>> thank you. ambassador volker, mr. morrison, good to see you again. i appreciate your service to your question and your service in government. our country is safer today because of the work of both of you men. i want you to know that during all the testimony that we've had, no one has ever alleged that either of you have done anything inappropriate or improper. and everybody has spoken of both of you as having a high level of professionalism and a high degree of ethical standards. ambassador volker, i appreciated in your opening statement your comments of your work to focus on russia as an invasion of ukraine and an occupation and your work on legal defensive arms. that would include the javelins, would it not, ambassador volker? >> yes, that's right. >> and that made a big difference to ukraine? >> a very big difference. >> tell us about your military service. >> mr. turner, i'm a u.s. naval reserve officer. i'm an intelligence officer. >> and where did you go to law
school? >> george washington university. >> now, gentlemen, there's been a lot of talk about a lot of people, and we're going to have to pick up the pace here because these are like short periods of time that we have now for this portion of questions. a lot of people talking about their perceptions, their beliefs, their feelings, even, what they heard and their understandings and their thoughts. ambassador taylor, mr. kent, ambassador yovanovitch, lieutenant colonel vindman, all had conversations with each other and other people and all had a whole bunch of hearsay. but i can assure you this boils down to just one thing. this is an impeachment inquiry concerning the president of the united states. so the only thing that matters besides all these people talk to each other and all their feelings and thoughts and understandings, it really comes down to what did the president of the united states intend and what did he say and what did the ukrainians understand or hear. ambassador volker, you're one of the first people we've had in these open testimonies that's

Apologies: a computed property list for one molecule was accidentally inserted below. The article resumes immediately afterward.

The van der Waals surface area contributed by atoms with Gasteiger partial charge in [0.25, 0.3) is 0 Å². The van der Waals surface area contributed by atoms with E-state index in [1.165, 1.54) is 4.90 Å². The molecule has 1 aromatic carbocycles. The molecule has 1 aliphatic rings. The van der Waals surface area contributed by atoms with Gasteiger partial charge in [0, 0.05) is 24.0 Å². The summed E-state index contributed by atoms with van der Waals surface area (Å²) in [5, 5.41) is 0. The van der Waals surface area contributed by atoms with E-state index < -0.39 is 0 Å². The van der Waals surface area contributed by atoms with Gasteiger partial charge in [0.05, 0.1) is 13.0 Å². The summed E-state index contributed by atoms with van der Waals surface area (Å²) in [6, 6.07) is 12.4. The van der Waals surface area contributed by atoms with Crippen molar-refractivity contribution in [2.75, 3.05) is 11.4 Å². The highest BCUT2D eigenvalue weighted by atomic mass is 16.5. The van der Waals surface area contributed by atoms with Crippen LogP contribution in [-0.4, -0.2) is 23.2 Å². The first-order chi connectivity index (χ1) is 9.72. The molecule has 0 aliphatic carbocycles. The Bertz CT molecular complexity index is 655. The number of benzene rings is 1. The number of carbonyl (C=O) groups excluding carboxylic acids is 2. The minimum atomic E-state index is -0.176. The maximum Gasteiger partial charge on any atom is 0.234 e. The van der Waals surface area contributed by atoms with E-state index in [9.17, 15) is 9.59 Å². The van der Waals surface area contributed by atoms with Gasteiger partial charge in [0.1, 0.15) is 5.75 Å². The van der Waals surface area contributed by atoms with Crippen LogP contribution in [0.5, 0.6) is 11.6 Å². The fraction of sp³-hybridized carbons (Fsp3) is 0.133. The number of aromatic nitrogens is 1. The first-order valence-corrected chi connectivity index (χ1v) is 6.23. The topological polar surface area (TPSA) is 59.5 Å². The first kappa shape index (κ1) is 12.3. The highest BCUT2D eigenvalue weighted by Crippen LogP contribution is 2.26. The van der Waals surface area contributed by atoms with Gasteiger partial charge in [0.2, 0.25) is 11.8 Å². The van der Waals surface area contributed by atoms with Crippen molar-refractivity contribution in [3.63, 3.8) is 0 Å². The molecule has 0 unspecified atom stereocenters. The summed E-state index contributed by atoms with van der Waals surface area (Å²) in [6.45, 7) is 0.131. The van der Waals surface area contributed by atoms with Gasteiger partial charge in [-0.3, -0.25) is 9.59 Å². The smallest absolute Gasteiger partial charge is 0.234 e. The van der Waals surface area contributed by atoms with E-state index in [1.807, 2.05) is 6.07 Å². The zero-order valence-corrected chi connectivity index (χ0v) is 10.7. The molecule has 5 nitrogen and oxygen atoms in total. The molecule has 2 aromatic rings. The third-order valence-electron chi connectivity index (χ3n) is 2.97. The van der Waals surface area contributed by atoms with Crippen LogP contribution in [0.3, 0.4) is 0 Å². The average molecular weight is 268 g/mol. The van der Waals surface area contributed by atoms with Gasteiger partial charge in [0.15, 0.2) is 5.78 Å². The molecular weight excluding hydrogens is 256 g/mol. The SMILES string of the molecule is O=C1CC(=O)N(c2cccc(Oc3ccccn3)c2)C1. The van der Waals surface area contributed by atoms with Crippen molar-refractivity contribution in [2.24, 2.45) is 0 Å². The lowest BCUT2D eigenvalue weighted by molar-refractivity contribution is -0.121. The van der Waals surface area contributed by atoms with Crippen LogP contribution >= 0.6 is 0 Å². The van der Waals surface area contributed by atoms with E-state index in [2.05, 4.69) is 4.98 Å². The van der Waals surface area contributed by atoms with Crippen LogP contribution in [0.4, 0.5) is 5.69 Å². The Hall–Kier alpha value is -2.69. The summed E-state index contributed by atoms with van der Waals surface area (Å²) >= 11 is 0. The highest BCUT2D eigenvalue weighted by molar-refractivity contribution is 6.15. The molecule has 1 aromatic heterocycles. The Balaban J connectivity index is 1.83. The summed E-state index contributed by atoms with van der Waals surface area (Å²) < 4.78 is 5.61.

had conversations with both. so i get to ask you, you had a meeting with the president of the united states and you believe the policy issues he raised concerning ukraine were valid, correct? >> yes. >> did the president of the united states ever say to you that he was not going to allow aid to the united states to go to the ukraine unless there were investigations into burisma, the bidens, or the 2016 elections? >> no, he did not. >> did the ukrainians ever tell you that they understood they would not get a meeting with the president of the united states, phone call with the president of the united states, military aid or foreign aid from the united states unless they undertook investigations of burisma, the bidens, or the 2016 elections? >> no, they did not. >> pretty much, ambassador volker, you just took apart their entire case. i mean, if the president of the united states doesn't believe or intend it and the ukrainians don't understand it, you're the only one that stands in between them, the three amigo thing or